Each year starts off with a bang in Las Vegas, which hosts the largest annual consumer electronics show in the world. We saw a plethora of TVs, robots, AI and typically weird and wacky gadgets at CES 2019, but it was also abundantly clear that vehicle manufacturers' involvement in the tech expo shows no sign of abating.
With each passing year, an increasing number of carmakers are choosing to display both their over-the-top concepts and useful tech innovations at CES to demonstrate the directions they are heading. We’ve rounded up the most interesting ones from 2019 below:
1. Hyundai Elevate
Hyundai showed off a straight-up crazy concept at CES: a 4-legged walking car, with spider-like flexibility to reach places normal cars typically can’t get to... perhaps not even on planet Earth? This car-robot mash-up is what Hyundai is calling an Ultimate Mobility Vehicle (UMV). It has a small modular body that takes on different forms, with adjustable legs that can drive like any other vehicle and additionally climb walls, cover unusual terrain, assist wheelchair passengers when used as a taxi, or for rescue missions. When not in use, the legs can be stowed for drive-mode, so power isn’t wasted. According to project engineers, the UMV is powered by a 66-kWh electric motor.
2. Mercedes-Benz Vision Urbanetic
Mercedes-Benz unveiled an autonomous part-taxi part-delivery vehicle called the Vision Urbanetic... and it looks like it's jumped straight out of a sci-fi movie. The electric concept vehicle is more of an autonomous pod that carries either passengers (up to 12) or things for delivery, which can be summoned with an app. It features panels outside the vehicle that displays messages to pedestrians or cyclists to acknowledge them. Suffice to say it looks unlike any Mercedes-Benz we’ve ever seen – with brightly coloured lights and panels making up the exterior. The interior looks like a high-end yacht, with fancy lounging areas and wireless charging for smartphones. According to the company, the taxi and delivery modules can be swapped out in 5 minutes. Before we get carried away, let’s not forget it’s only a concept and highly unlikely to make it to production phase.
3. Kia R.E.A.D
Kia has showcased a "Space for Emotive Driving" with its Real-time Emotion Adaptive Driving (R.E.A.D.) system aimed at a future where autonomous driving is the norm. The company says it’s a world-first emotional AI-based optimised and interactive in-cabin space centred around human senses. This means artificial intelligence will analyse human emotions with sensors to read facial expressions, heart rate and electro-dermal activity, and personalise the cabin space accordingly. It will, as such, adjust air-conditioning, seat massaging and ambient lighting settings, plus play appropriate music, based on the interpretation of its sensor readings. If you like the idea of being monitored constantly by AI, this may appeal to you.
4. Byton M-Byte
Last year, Chinese start-up Byton introduced its electric SUV at CES 2018 and has yet to reveal a production version of that concept, but the firm took to CES 2019 to show the vehicle's production-ready cabin, which features a monstrous 49-inch touchscreen panel. We know what you’re thinking, but the “Shared Experience Display” (SED) complies with all safety and crash standards in markets it will be sold in, at least so the company claims. Still, a 49-inch screen across the dashboard just looks distracting (the equivalent of 7 iPads), despite not interfering with the driver’s line of sight. If that wasn’t enough, there is another 7-inch touchscreen located within the steering wheel, allowing the driver to configure the car and customise its functionality. What's more, there are screens at the back for passengers that links to the infotainment system.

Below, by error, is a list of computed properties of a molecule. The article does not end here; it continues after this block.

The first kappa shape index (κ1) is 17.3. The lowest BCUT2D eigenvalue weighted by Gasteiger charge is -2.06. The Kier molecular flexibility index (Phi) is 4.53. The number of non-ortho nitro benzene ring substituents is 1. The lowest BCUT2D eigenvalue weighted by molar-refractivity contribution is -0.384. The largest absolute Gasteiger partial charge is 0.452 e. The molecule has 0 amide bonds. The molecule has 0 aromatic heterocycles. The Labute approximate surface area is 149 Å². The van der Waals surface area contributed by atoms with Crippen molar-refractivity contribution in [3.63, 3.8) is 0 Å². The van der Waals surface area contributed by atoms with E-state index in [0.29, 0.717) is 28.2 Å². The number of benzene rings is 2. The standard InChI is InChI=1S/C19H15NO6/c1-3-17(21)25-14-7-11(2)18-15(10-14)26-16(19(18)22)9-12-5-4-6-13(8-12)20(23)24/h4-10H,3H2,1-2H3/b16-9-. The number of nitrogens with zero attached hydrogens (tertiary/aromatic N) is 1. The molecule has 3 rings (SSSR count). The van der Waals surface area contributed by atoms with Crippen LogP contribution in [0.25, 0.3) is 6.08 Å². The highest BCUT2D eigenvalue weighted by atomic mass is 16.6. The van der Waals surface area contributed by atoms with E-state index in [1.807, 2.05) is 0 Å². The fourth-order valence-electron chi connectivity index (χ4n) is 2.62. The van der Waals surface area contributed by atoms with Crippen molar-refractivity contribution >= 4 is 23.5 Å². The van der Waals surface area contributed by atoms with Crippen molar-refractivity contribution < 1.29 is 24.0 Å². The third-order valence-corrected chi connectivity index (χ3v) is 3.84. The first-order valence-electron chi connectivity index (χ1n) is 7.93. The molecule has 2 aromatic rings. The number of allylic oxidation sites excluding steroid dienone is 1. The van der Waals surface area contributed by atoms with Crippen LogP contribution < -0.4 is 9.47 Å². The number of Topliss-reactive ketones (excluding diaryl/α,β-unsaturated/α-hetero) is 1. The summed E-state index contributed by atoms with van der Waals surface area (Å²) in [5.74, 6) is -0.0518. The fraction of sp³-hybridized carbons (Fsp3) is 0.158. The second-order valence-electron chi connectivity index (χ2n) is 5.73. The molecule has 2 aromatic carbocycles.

5. Audi Experience Ride
Audi demonstrated its new backseat VR concept on its e-tron (which we recently drove, see a link to that article below) with Marvel’s Avengers: Rocket’s Rescue Run, which allows passengers to experience movies, video games, and interactive content in a more realistic manner. If you thought VR already did that, Audi wants its technology to adapt the virtual content to the movements of its vehicles in real time. This would mean that if the car turns left, the spaceship in the video game being played would turn left too. Audi claims the system, which combines geodata, vehicle- and content data, counteracts motion sickness. The company has partnered with a start-up called Holoride to make this possible...
6. Toyota Guardian
The Toyota Research Institute has come up with an automated safety system (named Guardian) that works both in an autonomous environment or with a human driver to avoid accidents. In the case where a person is behind the wheel, they will always be in control, except when the technology anticipates or identifies a potential incident and offers a corrective measure, co-ordinated by the driver’s input. The company says that Guardian combines and co-ordinates skills and strengths of the human and the machine, inspired by modern fighter jets. The tech isn’t proprietary and is open for all manufacturers to use. We’re all for anything that causes fewer accidents on the road and hope to see more of this in the next decade.
7. Bell Nexus
Oversized drone, or flying taxi? You tell us. Ride-hailing service Uber and Bell Helicopter unveiled an electric aircraft that is expected to be in service by 2023; it seats a pilot and 4 passengers. The Bell Nexus is a flying taxi that will take-off and land vertically and is powered by a hybrid-electric propulsion system, which makes it quiet and more efficient than traditional helicopters. It has a range of 240 km and can reportedly cover that distance in an hour. Hey Uber, if this is what the future looks like, sign us up immediately!